A Note on Sexual Harassment
10 Pages Posted: 21 Oct 2008
This technical note, revised in 2004, discusses sexual harassment, its definition (including the two main definitions, quid pro quo and hostile environment), legal issues, and background. Included in the note are statistics compiled by the Equal Employment Opportunity Commission (EEOC) on incidents of sexual harassment and key Supreme Court rulings on the issue, including Meritor Savings Bank, FSB v. Vinson (1986), Faragher v. City of Boca Raton (1998), and Burlington Industries v. Ellerth (1998).
A NOTE ON SEXUAL HARASSMENT
More sexual harassment scandals and problems unfolded in the 1990s with a raised public consciousness about the issue. In 1993, the Navy Tailhook incident, during which women were harassed at a convention, resulted in the resignation of Navy Secretary H. Lawrence Garrett III. That same year saw accusations of inappropriate behavior of Senator Bob Packwood toward the women on his staff. In 1995, the FBI paid a female former agent $ 300,000 to settle a sexual harassment lawsuit. In 1998, President Bill Clinton was sued for sexual harassment by Paula Jones, who accused him of asking for sex when he was governor of Arkansas. After the Citadel, an all-male military academy, began admitting women in 1997, eight cases of sexual harassment were reported there over the next six years; and in 2002, reports of harassment at the U.S. Air Force Academy (which first admitted women in 1976) made headlines.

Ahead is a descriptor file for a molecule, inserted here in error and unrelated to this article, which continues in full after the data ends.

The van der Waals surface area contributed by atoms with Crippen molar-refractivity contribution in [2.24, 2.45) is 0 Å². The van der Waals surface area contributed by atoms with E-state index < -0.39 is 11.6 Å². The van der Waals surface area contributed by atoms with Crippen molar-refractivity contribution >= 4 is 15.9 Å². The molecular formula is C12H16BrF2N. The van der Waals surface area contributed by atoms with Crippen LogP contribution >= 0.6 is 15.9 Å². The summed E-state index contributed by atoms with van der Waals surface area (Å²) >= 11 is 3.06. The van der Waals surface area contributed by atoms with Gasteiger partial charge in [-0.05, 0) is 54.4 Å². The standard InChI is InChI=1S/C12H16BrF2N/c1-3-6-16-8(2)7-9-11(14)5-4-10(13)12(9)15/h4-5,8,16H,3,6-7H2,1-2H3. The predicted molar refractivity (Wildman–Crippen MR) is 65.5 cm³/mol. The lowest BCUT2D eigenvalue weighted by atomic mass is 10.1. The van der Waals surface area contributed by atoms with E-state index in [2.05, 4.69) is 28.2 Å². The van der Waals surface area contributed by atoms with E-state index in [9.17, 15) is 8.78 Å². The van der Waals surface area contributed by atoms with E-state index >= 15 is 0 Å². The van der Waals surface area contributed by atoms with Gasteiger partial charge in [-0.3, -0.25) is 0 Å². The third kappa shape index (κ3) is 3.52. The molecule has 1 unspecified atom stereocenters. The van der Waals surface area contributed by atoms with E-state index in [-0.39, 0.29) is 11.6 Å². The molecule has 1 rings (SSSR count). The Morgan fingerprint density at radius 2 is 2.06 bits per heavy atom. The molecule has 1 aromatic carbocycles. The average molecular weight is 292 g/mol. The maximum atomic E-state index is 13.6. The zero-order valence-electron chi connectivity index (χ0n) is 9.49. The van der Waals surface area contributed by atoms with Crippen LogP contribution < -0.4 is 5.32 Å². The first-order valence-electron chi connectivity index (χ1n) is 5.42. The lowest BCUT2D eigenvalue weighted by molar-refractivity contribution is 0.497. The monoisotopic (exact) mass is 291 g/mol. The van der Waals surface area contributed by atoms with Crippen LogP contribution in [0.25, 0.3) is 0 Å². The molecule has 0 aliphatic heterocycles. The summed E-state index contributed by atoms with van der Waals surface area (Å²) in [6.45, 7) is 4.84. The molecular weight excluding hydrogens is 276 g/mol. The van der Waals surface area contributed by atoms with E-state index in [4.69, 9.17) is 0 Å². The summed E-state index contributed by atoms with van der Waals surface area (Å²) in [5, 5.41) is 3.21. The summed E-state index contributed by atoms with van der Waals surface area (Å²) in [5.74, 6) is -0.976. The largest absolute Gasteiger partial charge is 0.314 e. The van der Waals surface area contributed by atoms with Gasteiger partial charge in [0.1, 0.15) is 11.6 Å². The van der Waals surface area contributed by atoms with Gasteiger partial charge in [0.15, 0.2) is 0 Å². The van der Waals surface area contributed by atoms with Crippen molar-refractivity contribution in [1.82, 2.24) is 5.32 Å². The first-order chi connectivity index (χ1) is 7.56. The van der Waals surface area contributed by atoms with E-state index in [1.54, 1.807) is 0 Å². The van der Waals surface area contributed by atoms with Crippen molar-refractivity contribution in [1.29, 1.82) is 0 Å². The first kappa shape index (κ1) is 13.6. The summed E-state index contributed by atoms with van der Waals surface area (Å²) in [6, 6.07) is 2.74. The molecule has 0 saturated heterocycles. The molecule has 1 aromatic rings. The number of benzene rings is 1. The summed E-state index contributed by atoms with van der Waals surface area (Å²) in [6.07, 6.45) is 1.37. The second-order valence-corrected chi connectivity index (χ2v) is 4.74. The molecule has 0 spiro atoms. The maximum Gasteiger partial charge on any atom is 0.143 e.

Other high-profile sexual harassment lawsuits during the 1990s involved Mitsubishi, Texaco, Home Depot, Hooters, Publix, Astra Pharmaceuticals LP, Dillard Department Stores, DaimlerChrysler, Merrill Lynch, Prudential Securities, Wal-Mart, and talk show host Montel Williams; and in a “reverse discrimination” suit, eight Boston men sued diet company Jenny Craig. As a result of these incidents, particularly the Clarence Thomas hearings, that decade witnessed a growing awareness of the extent of the problem and increased attempts by companies and organizations to deal with sexual harassment in the workplace.
According to surveys and information compiled by the EEOC and state and local Fair Employment Practices Agencies (FEPAs) throughout the United States, sexual harassment was an alarmingly pervasive reality. In the decade between 1992 and 2002, the number of sexual harassment complaints filed with the EEOC and the FEPAs grew from 10,532 to 14,396 (see Exhibit 1 for detailed figures). In 2003, 13,566 sexual harassment charges were filed (down from 14,396 in 2002).
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Keywords: ethical, issues, legal, issues, general, management
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